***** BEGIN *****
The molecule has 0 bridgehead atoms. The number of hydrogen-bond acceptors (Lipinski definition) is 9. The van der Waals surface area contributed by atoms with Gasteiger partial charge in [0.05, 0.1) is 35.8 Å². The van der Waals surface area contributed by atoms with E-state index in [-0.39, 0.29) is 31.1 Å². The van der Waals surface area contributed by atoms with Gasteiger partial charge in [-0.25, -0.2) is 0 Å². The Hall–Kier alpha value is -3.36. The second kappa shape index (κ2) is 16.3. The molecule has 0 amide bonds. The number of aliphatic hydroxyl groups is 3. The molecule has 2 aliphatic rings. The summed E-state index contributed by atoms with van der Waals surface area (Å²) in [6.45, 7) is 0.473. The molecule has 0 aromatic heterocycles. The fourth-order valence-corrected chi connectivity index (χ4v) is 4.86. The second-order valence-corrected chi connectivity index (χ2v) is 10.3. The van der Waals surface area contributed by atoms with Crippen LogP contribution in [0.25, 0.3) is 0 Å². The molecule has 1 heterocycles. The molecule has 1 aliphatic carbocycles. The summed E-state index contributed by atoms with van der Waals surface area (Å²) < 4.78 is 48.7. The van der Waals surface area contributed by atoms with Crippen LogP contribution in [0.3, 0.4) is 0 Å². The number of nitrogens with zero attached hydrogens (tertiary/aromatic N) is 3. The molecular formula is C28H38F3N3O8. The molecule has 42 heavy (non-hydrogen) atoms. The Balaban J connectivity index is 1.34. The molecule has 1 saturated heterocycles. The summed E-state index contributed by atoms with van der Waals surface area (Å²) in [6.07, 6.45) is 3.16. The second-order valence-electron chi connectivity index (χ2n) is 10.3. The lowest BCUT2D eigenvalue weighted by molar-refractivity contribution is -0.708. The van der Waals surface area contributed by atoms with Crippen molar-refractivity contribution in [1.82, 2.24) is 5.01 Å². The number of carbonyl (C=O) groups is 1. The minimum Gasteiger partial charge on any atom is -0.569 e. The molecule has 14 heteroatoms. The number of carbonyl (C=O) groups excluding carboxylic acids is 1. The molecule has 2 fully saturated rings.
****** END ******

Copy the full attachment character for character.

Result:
The molecule has 0 bridgehead atoms. The number of hydrogen-bond acceptors (Lipinski definition) is 9. The van der Waals surface area contributed by atoms with Gasteiger partial charge in [0.05, 0.1) is 35.8 Å². The van der Waals surface area contributed by atoms with E-state index in [-0.39, 0.29) is 31.1 Å². The van der Waals surface area contributed by atoms with Gasteiger partial charge in [-0.25, -0.2) is 0 Å². The Hall–Kier alpha value is -3.36. The second kappa shape index (κ2) is 16.3. The molecule has 0 amide bonds. The number of aliphatic hydroxyl groups is 3. The molecule has 2 aliphatic rings. The summed E-state index contributed by atoms with van der Waals surface area (Å²) in [6.45, 7) is 0.473. The molecule has 0 aromatic heterocycles. The fourth-order valence-corrected chi connectivity index (χ4v) is 4.86. The second-order valence-corrected chi connectivity index (χ2v) is 10.3. The van der Waals surface area contributed by atoms with Crippen LogP contribution in [0.25, 0.3) is 0 Å². The molecule has 1 heterocycles. The molecule has 1 aliphatic carbocycles. The summed E-state index contributed by atoms with van der Waals surface area (Å²) < 4.78 is 48.7. The van der Waals surface area contributed by atoms with Crippen LogP contribution in [0.3, 0.4) is 0 Å². The number of nitrogens with zero attached hydrogens (tertiary/aromatic N) is 3. The molecular formula is C28H38F3N3O8. The molecule has 42 heavy (non-hydrogen) atoms. The Balaban J connectivity index is 1.34. The molecule has 1 saturated heterocycles. The summed E-state index contributed by atoms with van der Waals surface area (Å²) in [6.07, 6.45) is 3.16. The second-order valence-electron chi connectivity index (χ2n) is 10.3. The lowest BCUT2D eigenvalue weighted by molar-refractivity contribution is -0.708. The van der Waals surface area contributed by atoms with Crippen molar-refractivity contribution in [1.82, 2.24) is 5.01 Å². The number of carbonyl (C=O) groups is 1. The minimum Gasteiger partial charge on any atom is -0.569 e. The molecule has 14 heteroatoms. The number of carbonyl (C=O) groups excluding carboxylic acids is 1. The molecule has 2 fully saturated rings.